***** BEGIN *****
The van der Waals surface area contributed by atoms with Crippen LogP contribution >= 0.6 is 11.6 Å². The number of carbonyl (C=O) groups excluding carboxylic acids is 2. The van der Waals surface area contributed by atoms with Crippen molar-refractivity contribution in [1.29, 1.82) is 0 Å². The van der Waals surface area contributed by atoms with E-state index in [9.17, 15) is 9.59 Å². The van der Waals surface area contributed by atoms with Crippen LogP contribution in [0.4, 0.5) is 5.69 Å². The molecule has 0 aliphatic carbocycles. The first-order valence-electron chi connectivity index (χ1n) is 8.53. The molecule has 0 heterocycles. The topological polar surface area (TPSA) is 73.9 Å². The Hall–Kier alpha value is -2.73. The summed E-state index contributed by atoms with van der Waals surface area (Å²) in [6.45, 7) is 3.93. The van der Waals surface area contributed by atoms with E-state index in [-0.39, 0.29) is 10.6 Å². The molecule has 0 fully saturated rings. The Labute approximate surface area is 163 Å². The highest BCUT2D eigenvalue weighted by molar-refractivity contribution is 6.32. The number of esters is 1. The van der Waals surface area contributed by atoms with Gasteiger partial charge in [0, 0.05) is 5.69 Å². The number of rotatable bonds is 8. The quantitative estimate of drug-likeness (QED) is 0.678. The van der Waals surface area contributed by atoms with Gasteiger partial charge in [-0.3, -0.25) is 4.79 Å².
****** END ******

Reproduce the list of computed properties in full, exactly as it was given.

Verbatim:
The van der Waals surface area contributed by atoms with Crippen LogP contribution >= 0.6 is 11.6 Å². The number of carbonyl (C=O) groups excluding carboxylic acids is 2. The van der Waals surface area contributed by atoms with Crippen molar-refractivity contribution in [1.29, 1.82) is 0 Å². The van der Waals surface area contributed by atoms with E-state index in [9.17, 15) is 9.59 Å². The van der Waals surface area contributed by atoms with Crippen LogP contribution in [0.4, 0.5) is 5.69 Å². The molecule has 0 aliphatic carbocycles. The first-order valence-electron chi connectivity index (χ1n) is 8.53. The molecule has 0 heterocycles. The topological polar surface area (TPSA) is 73.9 Å². The Hall–Kier alpha value is -2.73. The summed E-state index contributed by atoms with van der Waals surface area (Å²) in [6.45, 7) is 3.93. The van der Waals surface area contributed by atoms with E-state index in [-0.39, 0.29) is 10.6 Å². The molecule has 0 fully saturated rings. The Labute approximate surface area is 163 Å². The highest BCUT2D eigenvalue weighted by molar-refractivity contribution is 6.32. The number of esters is 1. The van der Waals surface area contributed by atoms with Gasteiger partial charge in [0, 0.05) is 5.69 Å². The number of rotatable bonds is 8. The quantitative estimate of drug-likeness (QED) is 0.678. The van der Waals surface area contributed by atoms with Gasteiger partial charge in [-0.3, -0.25) is 4.79 Å².